Philip Hogben was born in Derbyshire 1945. He later studied at Winchester School of Art and Derby & District College of Art, specialising in painting and lithography. By 1966 he had secured work as a studio assistant in Falmouth School of Art, eventually becoming a Senior Lecturer in Fine art by the time of his retirement in 2010. Since then he has continued to live and work in Cornwall, and has been awarded life membership of the Newlyn Society of Artists.
His first public success as an artist came in 1977 when he won a prize in the Westward Television Open Competition, and he was given his first one man show at Plymouth Arts Centre in 1982. Since then his work has been exhibited regularly in the South West, with further solo shows in Plymouth and in Bath, at the Beaux Arts Gallery.
In 1998 he was awarded the Ferdinand Zweig Travelling Scholarship, travelling to Stockholm to research the work of Evert Lundquist. Around 2000 he received a major, and challenging, commission to paint Godolphin House from the air. Hogben’s work more naturally is small in scale, concerning the subjects and landscape which most closely surround him. However, he rose successfully to the challenge, and the completed work was purchased by the National Trust.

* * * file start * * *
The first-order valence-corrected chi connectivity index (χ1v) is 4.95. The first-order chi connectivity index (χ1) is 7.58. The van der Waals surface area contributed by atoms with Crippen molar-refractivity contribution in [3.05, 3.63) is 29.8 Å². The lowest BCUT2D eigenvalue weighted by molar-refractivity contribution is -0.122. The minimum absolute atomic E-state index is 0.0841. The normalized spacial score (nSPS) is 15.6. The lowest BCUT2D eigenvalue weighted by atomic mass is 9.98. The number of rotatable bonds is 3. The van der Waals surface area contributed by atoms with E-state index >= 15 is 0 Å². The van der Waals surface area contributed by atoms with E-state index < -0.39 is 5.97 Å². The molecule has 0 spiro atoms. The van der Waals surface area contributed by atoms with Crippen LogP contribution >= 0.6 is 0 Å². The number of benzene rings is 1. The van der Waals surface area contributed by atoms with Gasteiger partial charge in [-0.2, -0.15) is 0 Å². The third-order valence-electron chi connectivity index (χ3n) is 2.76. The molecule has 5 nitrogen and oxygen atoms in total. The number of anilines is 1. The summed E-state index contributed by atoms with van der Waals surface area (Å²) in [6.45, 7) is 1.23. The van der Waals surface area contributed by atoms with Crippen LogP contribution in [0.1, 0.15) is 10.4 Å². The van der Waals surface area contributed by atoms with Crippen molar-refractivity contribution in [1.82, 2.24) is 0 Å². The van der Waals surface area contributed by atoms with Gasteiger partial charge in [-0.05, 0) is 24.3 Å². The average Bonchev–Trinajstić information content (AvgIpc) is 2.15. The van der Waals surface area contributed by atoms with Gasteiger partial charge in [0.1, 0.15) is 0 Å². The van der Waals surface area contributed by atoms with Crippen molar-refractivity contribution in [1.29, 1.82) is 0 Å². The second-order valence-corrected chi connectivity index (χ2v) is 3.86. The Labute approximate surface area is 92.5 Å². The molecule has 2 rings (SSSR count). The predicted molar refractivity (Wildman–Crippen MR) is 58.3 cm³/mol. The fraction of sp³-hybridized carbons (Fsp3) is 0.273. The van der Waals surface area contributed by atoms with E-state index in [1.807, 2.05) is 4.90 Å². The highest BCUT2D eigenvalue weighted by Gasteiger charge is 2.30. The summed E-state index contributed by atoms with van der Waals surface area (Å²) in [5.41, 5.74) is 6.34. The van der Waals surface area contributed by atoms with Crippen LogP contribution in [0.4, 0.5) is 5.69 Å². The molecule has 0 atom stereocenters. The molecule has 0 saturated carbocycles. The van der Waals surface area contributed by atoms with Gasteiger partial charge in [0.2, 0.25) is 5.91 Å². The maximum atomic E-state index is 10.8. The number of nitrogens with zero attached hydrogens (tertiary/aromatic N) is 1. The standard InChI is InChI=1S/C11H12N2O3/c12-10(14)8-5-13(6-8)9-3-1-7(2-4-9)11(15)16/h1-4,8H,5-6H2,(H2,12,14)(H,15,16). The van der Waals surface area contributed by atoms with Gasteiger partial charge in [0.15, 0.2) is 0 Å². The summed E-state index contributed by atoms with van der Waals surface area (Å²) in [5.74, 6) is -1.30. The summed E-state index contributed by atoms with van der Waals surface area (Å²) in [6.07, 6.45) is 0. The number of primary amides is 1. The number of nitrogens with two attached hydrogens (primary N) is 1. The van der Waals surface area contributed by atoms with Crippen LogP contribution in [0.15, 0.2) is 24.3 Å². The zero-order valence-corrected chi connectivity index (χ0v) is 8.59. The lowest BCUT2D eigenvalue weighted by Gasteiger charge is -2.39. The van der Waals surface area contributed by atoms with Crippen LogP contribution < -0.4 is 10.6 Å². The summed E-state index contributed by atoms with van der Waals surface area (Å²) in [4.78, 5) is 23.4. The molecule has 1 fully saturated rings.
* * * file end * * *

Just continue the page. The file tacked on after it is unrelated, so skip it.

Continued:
In 2000 he commented ‘My recent work has been drawn from the landscape, around the north west of Helston where I live. Once farmed by my wife’s family, it is an area of hills and high ground reminding me of the landscape of my Derbyshire childhood.’
And more recently: ‘The paintings I make reflect a way of life I was born to and today I have chosen to live. They mark the comings and goings, the changes of season which are so apparent to those who live in the countryside. They are made as directly as possible in my own locality or in the studio where the motif is often domestic. They involve light, time and change and the viewpoint is important. They don’t usually happen very quickly, I paint through them again and again until there is nothing more to be done.’